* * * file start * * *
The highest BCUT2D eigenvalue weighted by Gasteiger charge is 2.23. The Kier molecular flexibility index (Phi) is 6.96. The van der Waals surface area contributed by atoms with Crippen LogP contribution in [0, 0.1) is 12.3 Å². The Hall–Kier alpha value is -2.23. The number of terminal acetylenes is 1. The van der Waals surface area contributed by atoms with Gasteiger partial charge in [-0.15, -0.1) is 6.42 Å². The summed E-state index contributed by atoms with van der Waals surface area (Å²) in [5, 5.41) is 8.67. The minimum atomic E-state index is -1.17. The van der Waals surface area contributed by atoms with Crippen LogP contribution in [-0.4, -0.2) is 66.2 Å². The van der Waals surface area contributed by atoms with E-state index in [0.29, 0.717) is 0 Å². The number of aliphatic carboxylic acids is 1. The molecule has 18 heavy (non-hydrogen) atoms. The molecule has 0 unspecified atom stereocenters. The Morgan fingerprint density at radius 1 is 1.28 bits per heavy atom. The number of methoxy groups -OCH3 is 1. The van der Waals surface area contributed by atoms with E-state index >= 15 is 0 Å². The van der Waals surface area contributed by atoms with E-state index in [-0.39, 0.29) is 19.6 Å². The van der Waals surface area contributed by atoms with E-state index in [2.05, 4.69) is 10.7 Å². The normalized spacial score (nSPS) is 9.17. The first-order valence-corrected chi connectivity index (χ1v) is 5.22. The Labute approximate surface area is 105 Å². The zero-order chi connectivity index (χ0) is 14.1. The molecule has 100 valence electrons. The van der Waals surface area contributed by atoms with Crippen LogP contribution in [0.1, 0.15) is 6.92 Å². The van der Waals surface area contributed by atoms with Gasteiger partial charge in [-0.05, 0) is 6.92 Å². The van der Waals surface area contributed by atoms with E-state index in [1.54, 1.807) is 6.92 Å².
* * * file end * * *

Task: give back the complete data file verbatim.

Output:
The highest BCUT2D eigenvalue weighted by Gasteiger charge is 2.23. The Kier molecular flexibility index (Phi) is 6.96. The van der Waals surface area contributed by atoms with Crippen LogP contribution in [0, 0.1) is 12.3 Å². The Hall–Kier alpha value is -2.23. The number of terminal acetylenes is 1. The van der Waals surface area contributed by atoms with Gasteiger partial charge in [-0.15, -0.1) is 6.42 Å². The summed E-state index contributed by atoms with van der Waals surface area (Å²) in [5, 5.41) is 8.67. The minimum atomic E-state index is -1.17. The van der Waals surface area contributed by atoms with Crippen LogP contribution in [-0.4, -0.2) is 66.2 Å². The van der Waals surface area contributed by atoms with E-state index in [0.29, 0.717) is 0 Å². The number of aliphatic carboxylic acids is 1. The molecule has 18 heavy (non-hydrogen) atoms. The molecule has 0 unspecified atom stereocenters. The Morgan fingerprint density at radius 1 is 1.28 bits per heavy atom. The number of methoxy groups -OCH3 is 1. The van der Waals surface area contributed by atoms with E-state index >= 15 is 0 Å². The van der Waals surface area contributed by atoms with E-state index in [-0.39, 0.29) is 19.6 Å². The van der Waals surface area contributed by atoms with E-state index in [2.05, 4.69) is 10.7 Å². The normalized spacial score (nSPS) is 9.17. The first-order valence-corrected chi connectivity index (χ1v) is 5.22. The Labute approximate surface area is 105 Å². The zero-order chi connectivity index (χ0) is 14.1. The molecule has 100 valence electrons. The van der Waals surface area contributed by atoms with Crippen LogP contribution in [0.1, 0.15) is 6.92 Å². The van der Waals surface area contributed by atoms with Gasteiger partial charge in [-0.05, 0) is 6.92 Å². The van der Waals surface area contributed by atoms with E-state index in [1.54, 1.807) is 6.92 Å².